DIANE McGuinness writes that half the country's adults remain poor readers and that children's writing is way behind their reading (Perspective, THES, May 29).
It would seem that some at least of those 50 per cent poor readers are not excluded from the university population. I have compiled the following sentence from a choice selection of misspellings offered by first-year students of English in an examination this summer, they were writing on Chaucer's Canterbury Tales.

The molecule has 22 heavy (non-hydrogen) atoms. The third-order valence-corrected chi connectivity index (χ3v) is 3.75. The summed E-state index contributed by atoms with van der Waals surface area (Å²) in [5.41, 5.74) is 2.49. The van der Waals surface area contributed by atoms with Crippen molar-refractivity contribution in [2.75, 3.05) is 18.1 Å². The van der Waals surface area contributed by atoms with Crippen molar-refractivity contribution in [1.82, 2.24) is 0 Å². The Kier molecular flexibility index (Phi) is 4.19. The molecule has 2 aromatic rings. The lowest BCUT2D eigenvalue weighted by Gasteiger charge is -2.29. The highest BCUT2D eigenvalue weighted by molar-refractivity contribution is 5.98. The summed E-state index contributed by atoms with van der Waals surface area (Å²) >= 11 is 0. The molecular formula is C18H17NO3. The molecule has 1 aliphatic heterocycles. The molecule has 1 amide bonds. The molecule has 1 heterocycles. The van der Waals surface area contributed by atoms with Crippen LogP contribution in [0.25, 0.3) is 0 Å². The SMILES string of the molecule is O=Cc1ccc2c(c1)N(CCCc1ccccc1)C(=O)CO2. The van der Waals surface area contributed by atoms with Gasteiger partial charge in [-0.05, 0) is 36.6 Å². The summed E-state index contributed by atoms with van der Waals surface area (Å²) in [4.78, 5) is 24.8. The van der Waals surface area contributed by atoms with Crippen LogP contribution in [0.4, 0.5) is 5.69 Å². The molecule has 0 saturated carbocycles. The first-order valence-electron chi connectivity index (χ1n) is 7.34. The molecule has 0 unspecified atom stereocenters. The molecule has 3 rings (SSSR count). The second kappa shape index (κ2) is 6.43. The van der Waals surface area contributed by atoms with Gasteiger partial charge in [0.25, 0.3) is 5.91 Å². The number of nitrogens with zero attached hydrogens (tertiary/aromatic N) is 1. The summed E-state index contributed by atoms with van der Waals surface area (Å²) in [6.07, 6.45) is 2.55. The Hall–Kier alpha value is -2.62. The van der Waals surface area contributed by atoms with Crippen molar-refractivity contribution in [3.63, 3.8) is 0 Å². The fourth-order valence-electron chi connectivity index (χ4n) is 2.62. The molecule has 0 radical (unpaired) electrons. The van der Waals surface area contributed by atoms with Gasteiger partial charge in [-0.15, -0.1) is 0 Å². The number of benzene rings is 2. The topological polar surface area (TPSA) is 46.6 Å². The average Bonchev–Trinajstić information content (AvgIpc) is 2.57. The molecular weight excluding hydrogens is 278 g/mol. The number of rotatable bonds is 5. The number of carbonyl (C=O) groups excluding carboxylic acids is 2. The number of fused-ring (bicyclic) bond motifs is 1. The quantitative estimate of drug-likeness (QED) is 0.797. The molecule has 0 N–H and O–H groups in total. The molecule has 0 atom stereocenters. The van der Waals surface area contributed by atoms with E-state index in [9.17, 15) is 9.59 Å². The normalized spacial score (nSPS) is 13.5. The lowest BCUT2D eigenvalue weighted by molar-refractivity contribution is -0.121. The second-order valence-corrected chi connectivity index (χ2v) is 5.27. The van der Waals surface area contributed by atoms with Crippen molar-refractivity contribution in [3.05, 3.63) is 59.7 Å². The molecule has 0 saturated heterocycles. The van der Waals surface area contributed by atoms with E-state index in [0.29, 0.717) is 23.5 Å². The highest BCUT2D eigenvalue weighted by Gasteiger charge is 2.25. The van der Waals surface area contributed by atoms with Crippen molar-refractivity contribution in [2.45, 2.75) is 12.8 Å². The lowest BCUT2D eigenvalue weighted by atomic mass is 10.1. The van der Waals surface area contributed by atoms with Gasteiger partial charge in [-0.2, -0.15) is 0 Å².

"On this pilgrammage to Canturbury just after the numonic Great Plauge, the cleaver student trys not to preech so he tells a tail which is not interlectual or full of learning. It is an explaination of the affect of obediance and loyality in maraige. This is his oppurtunity to exsentuate good speach, instead of a boardy fablio about a lecturous old man."
My guess is that this is typical of very many undergraduates these days. The old and lecturous, desperately trying to maintain an overstretched higher education system, had better keep a sharp eye out for the cleaver students.
Rosamund Allen School of English and Drama Queen Mary and Westfield College